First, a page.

Wednesday, June 16, 2010

Evil Italian Butter Cookies



I love the Evil Think Tank (ETT) as we have come to call it around here. It's the place where the chef goes with other chefs to think of the most evil thing possible to bake or cook...and then blog it. Only a very few have dared come visit my think tank. I've said for years that Food Network should have a show where chefs have to come together like this. Random teams...one purpose and they all have to agree. It would be crazy to see all those passionate personalities have to come to real terms. You know? At any rate...last week, I had a fun long distance ETT with a gal named Joanne Galatolo Nunziante. Now aside from her name sounding like a very expensive pair of shoes...I have come to enjoy our little chats on various baking subjects. Her painted decorative bread is taking on a genius level of practical application. Something she tells me she learned from my blog. So, when she wrote about a certain cookie, I was excited to delve into a full out think tank with her....over a long distance. In all honesty, I supplied a couple of recipes and she and her sister did a lot of leg work in the kitchen. I'm told that big sister Palma still calls her "JoDough". That's Joanne on the left, and Palma on the right.



Joanne wrote:
"Hi Stephanie,

I hope this is okay...I have a baking question. My sister and I have been on a long quest to find a recipe for certain Italian bakery cookies we used to get growing up in Brooklyn. They seem to call them butter cookies although they really don't taste buttery. The unique thing about them is their texture which is SANDY! They are generally piped through a star tip in round shapes and sometimes dipped in chocolate or with sprinkles.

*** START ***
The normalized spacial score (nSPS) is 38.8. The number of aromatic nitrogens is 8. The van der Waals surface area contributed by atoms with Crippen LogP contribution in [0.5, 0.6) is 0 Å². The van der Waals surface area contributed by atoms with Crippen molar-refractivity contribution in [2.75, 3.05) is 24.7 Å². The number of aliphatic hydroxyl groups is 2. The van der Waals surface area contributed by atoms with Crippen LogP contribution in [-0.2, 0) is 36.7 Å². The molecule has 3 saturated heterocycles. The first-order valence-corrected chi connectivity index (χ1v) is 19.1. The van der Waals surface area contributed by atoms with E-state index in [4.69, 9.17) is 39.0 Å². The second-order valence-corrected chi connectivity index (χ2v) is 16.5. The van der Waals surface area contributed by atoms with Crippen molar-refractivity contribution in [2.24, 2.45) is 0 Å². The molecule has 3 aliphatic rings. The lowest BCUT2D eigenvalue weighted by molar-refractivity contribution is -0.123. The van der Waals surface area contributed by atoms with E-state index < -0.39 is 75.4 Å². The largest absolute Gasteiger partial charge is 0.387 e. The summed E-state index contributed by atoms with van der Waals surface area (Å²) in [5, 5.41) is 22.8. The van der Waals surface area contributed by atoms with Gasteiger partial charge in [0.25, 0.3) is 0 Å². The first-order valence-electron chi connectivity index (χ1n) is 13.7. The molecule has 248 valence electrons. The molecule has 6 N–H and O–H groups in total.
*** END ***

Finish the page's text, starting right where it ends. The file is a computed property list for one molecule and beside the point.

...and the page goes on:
We've tried a couple of recipes but they just don't have that sandy texture. Do you happen to know what they might use to achieve this texture? We are desperate. lol
Goin' nuts here. Any suggestions greatly appreciated. Thanks :)
In an effort to get my head wrapped around what she wanted exactly, I suggested a few nut cookie recipes, a couple cornmeal ones...wanting to be sure that we were on the same page.


Joanne Wrote back:
"My goodness...You are such a dear! I so appreciate your willingness to help :)
Your suggestions make perfect sense, although I don't think they lead to this particular cookie. I know they're not pignoli's which are chewy and almondy. Doesn't taste at all or have any evidence of nuts in them. They're generally very pale in color too. Cornmeal?...ummm...I dunno, maybe, but not a dense dough...more powdery I think. They don't taste polenta-y. lol Sheesh. I wish I could better explain the texture. They don't feel greasy...they're rather dry and crumbly like sand held together (they make alotta crumbzzz!), and I suspect some shortening is used rather than butter. Not a whole lotta distinct flavor, except maybe from some vanilla (makes you wonder why we even want them lol)
All the Italian pastry shops & bakeries make them in NY.
The thing that bugs me most I think is that you can pretty much find ANY recipe on the Internet, but these somehow are very elusive...almost like they're TOP SECRET! LOL Is there a resource for bakery recipes????
So...I sent her this recipe:

Butter Tea cookies
adapted from the CIA Professional Baking book:

6 oz butter
6 oz shortening
6 oz granulated sugar
3 oz powdered sugar
4.5 oz egg
1 tsp vanilla extract
1 lb cake flour
2 oz cornstarch

Creaming method. Pipe through a bag, quarter size cookies, bake 375 degrees 10 minutes.

Joanne wrote back:
"Hi Stephanie,

Here's the final recipe we came up with.
SAND COOKIES

1 1/2 cups flour (we used AP)
1/2 cup cornstarch
1/2 cup shortening
1/2 cup butter
1 1/4 cups confectioners sugar *
1 1/2 t. vanilla extract
2 eggs
*(we also liked 3/4 c. conf sugar & 1/4 c. granulated which made them a slight bit sweeter)

Creaming method. Put through bag with large star tip. Bake @ 375 F for 12-15 minutes or until lightly brown. Decorate with choc chips, sprinkles or leave plain and dip half in melted choc., etc.